Peter Judge

Peter Judge

Last updated on 4 November 2020

Peter Judge is an Archivist at Group Archives & Museum (Lloyds), Group Corporate Affairs

Lloyds Banking Group Archives hold very few records about race and ethnicity. During previous Black History Months, we have been asked for stories about black colleagues that could be shared as part of the celebrations, but by going through material in the archive we quickly realised that conversations around race and ethnicity didn’t start in the Group until the 21st century. So this year we took the opportunity to join the Group’s Black History Month working party and create a bank of stories that will illustrate for future researchers one small part of the black experience in the U.K., in a year when capturing these stories feels more important than ever. It is through our use of the digital preservation platform Preservica that we aim to keep these stories accessible for future generations.

Records that illustrate the conversation around gender are in relative abundance in the archive. While, for example, details of the first female branch manager are readily available, no comparative records exist giving details of the first black branch manager. By systematically working our way through staff magazines we found details about some amazing individuals that worked for the bank, but their stories were never told in the context of race. For most of the 20th century, it was policy for most corporate bodies not to collect data on race or ethnic background. In many cases, this means that these important stories have slipped through the cracks. This year, we approached the Black History Month Working Party to see whether they thought colleagues would be interested in becoming part of the Group’s history by submitting their own experiences to ensure that further stories were not lost.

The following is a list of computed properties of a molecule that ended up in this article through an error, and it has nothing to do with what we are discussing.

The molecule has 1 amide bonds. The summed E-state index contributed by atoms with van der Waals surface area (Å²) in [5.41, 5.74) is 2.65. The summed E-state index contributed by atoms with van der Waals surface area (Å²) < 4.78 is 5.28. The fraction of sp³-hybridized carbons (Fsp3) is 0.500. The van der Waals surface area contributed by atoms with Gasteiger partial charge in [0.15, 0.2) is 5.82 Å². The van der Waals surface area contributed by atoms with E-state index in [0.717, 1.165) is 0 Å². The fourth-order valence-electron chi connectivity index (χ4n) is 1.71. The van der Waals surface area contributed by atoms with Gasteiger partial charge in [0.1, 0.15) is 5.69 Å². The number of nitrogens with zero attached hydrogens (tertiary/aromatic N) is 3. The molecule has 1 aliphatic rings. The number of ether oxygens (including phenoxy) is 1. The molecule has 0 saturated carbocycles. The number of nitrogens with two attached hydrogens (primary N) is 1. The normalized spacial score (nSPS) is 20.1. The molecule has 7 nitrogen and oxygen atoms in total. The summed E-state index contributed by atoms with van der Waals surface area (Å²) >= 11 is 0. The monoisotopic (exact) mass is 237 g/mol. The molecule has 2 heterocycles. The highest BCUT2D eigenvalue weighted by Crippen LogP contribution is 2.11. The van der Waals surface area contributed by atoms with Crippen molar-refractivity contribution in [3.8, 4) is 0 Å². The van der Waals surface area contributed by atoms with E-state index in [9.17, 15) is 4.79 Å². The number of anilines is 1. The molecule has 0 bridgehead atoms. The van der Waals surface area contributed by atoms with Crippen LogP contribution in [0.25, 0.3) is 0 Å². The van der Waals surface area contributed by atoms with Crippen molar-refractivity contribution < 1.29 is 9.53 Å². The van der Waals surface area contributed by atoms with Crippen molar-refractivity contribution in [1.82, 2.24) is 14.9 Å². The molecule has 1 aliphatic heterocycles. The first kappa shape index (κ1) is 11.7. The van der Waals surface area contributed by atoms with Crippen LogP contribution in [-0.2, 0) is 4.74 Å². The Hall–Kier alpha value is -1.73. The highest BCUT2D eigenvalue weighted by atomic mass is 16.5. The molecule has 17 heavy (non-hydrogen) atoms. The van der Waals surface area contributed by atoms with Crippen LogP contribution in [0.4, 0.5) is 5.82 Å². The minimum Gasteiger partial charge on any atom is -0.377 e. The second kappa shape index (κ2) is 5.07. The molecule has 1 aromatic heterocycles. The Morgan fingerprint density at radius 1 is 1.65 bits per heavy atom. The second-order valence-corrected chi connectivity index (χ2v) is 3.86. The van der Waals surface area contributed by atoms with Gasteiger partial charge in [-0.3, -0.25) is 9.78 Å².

We didn’t want to be prescriptive when asking for submissions. Each story is unique and we wanted to allow colleagues to express themselves however they saw fit. We expect to receive submissions in the form of Word documents, photographs and video, and Preservica has the capability to store and preserve each, which removes the risk of their becoming inaccessible in the future. Another consideration was data privacy. Under GDRP, these records will contain Special Category Personal Data (i.e. details about race or ethnic background) and in order to ensure that it is managed correctly Preservica and our processes for ingesting material into the system have undergone rigorous testing by data and IT security specialists within the bank. Preservica is helping us, as archivists, provide the “physical” and intellectual defence of these important stories.

At time of writing we are more than halfway through Black History Month 2020. Submissions we have received so far include one video of a colleague who has been with the bank for 40 years in conversation with a colleague that has been here for two. They talk about their different experiences highlighting the changes in culture over the decades, and dwell on their hopes for the future. It is impossible for us to anticipate the future in which these records will be consulted, but with the help of our digital preservation technologies we hope to make this contribution to the history of inclusivity and diversity.

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